An equipment company in Alameda, California, has been working for the past decade to increase the energy stored in lithium-ion batteries, an advance that could enable smaller gadgets and electric vehicles to a much larger range.
Sila has created silicon-based particles that can replace graphite at the anodes and retain the current-carrying lithium ions in the battery.
Now the company is bringing its products to market for the first time, offering a portion of the anode powder in the upcoming Hoop 0.0 battery, which is a wearable wearable. It’s a small device but a potentially big step in terms of batteries, where the lab’s promising results often fail to translate into commercial success.
“Think of the Hoop 0.0 as our Tesla Roadstar, which helped solve some of the most important battery challenges for the company’s first electric car as Tesla’s seventh employee,” said Jean Berdichevsky, CEO of Seeler. “It’s really the first device on the market that is proving this progress.”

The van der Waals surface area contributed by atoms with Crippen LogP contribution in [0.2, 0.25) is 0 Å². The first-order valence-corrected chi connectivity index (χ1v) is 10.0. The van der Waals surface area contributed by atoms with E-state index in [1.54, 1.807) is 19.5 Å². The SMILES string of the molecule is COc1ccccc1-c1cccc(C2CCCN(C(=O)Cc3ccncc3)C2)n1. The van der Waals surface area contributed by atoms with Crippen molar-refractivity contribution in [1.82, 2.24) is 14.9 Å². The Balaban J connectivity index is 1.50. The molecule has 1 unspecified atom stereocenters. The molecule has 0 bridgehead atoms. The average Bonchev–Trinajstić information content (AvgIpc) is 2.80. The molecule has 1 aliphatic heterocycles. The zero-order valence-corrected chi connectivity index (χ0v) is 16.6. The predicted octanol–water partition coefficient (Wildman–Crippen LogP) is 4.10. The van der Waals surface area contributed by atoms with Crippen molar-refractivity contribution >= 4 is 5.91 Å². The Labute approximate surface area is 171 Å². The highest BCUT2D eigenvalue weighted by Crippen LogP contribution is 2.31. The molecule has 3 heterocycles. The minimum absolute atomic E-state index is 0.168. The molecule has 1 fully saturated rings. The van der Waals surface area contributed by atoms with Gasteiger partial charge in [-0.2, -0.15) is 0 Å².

The company’s equipment, with light support from other advances, has increased the power concentration in the fitness tracker’s battery by about 17%. This is a significant gain in a field that usually progresses by a few percentage points a year.
This is equivalent to almost four years of standard progress, but “but a big leap,” said Venkat Bishwanathan, an associate professor of mechanical engineering at Carnegie Mellon University.
Sila still faces some real technological challenges, but progress to help move the world away from fossil fuels as the threat of climate change accelerates is a promising sign for the potential for increasingly capable batteries. Increasing the amount of energy that batteries can store makes it easier for our buildings, vehicles, factories and businesses to generate more electricity.
For the transportation sector, a more power-dense battery could reduce costs or increase the range of electric vehicles, tackling two major problems that have discouraged consumers from abandoning their gas gazelles. It promises to supply grid batteries that can save more energy from solar and wind farms, or consumer gadgets that last longer in charge.